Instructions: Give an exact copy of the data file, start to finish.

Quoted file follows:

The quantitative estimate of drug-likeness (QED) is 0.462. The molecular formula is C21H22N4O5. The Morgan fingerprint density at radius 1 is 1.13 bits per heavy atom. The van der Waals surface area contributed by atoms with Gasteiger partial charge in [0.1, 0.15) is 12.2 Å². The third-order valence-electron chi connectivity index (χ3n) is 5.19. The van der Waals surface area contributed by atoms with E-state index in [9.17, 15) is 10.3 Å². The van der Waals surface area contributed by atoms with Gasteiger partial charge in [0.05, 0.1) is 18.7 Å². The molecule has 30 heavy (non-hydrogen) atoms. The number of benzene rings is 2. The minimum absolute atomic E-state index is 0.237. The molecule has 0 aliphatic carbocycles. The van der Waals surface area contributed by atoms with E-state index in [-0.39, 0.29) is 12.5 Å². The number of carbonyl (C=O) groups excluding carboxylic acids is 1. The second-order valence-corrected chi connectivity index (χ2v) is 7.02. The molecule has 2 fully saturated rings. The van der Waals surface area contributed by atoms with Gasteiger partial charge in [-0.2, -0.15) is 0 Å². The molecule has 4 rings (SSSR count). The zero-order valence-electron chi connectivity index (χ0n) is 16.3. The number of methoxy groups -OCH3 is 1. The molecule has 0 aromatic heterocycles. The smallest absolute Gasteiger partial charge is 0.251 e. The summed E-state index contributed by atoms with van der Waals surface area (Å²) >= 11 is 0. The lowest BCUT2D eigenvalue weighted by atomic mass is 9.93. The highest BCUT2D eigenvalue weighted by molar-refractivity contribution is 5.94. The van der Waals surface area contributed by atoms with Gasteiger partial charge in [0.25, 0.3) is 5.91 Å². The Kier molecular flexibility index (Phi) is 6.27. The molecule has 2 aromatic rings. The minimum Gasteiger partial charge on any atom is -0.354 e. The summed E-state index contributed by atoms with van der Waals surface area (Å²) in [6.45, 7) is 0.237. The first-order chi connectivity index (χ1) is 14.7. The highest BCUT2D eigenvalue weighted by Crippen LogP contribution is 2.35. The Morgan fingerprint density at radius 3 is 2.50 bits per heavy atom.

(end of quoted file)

The quantitative estimate of drug-likeness (QED) is 0.462. The molecular formula is C21H22N4O5. The Morgan fingerprint density at radius 1 is 1.13 bits per heavy atom. The van der Waals surface area contributed by atoms with Gasteiger partial charge in [0.1, 0.15) is 12.2 Å². The third-order valence-electron chi connectivity index (χ3n) is 5.19. The van der Waals surface area contributed by atoms with E-state index in [9.17, 15) is 10.3 Å². The van der Waals surface area contributed by atoms with Gasteiger partial charge in [0.05, 0.1) is 18.7 Å². The molecule has 30 heavy (non-hydrogen) atoms. The number of benzene rings is 2. The minimum absolute atomic E-state index is 0.237. The molecule has 0 aliphatic carbocycles. The van der Waals surface area contributed by atoms with E-state index in [-0.39, 0.29) is 12.5 Å². The number of carbonyl (C=O) groups excluding carboxylic acids is 1. The second-order valence-corrected chi connectivity index (χ2v) is 7.02. The molecule has 2 fully saturated rings. The van der Waals surface area contributed by atoms with Gasteiger partial charge in [-0.2, -0.15) is 0 Å². The molecule has 4 rings (SSSR count). The zero-order valence-electron chi connectivity index (χ0n) is 16.3. The number of methoxy groups -OCH3 is 1. The molecule has 0 aromatic heterocycles. The smallest absolute Gasteiger partial charge is 0.251 e. The summed E-state index contributed by atoms with van der Waals surface area (Å²) >= 11 is 0. The lowest BCUT2D eigenvalue weighted by atomic mass is 9.93. The highest BCUT2D eigenvalue weighted by molar-refractivity contribution is 5.94. The van der Waals surface area contributed by atoms with Gasteiger partial charge in [0.25, 0.3) is 5.91 Å². The Kier molecular flexibility index (Phi) is 6.27. The molecule has 2 aromatic rings. The minimum Gasteiger partial charge on any atom is -0.354 e. The summed E-state index contributed by atoms with van der Waals surface area (Å²) in [6.45, 7) is 0.237. The first-order chi connectivity index (χ1) is 14.7. The highest BCUT2D eigenvalue weighted by Crippen LogP contribution is 2.35. The Morgan fingerprint density at radius 3 is 2.50 bits per heavy atom.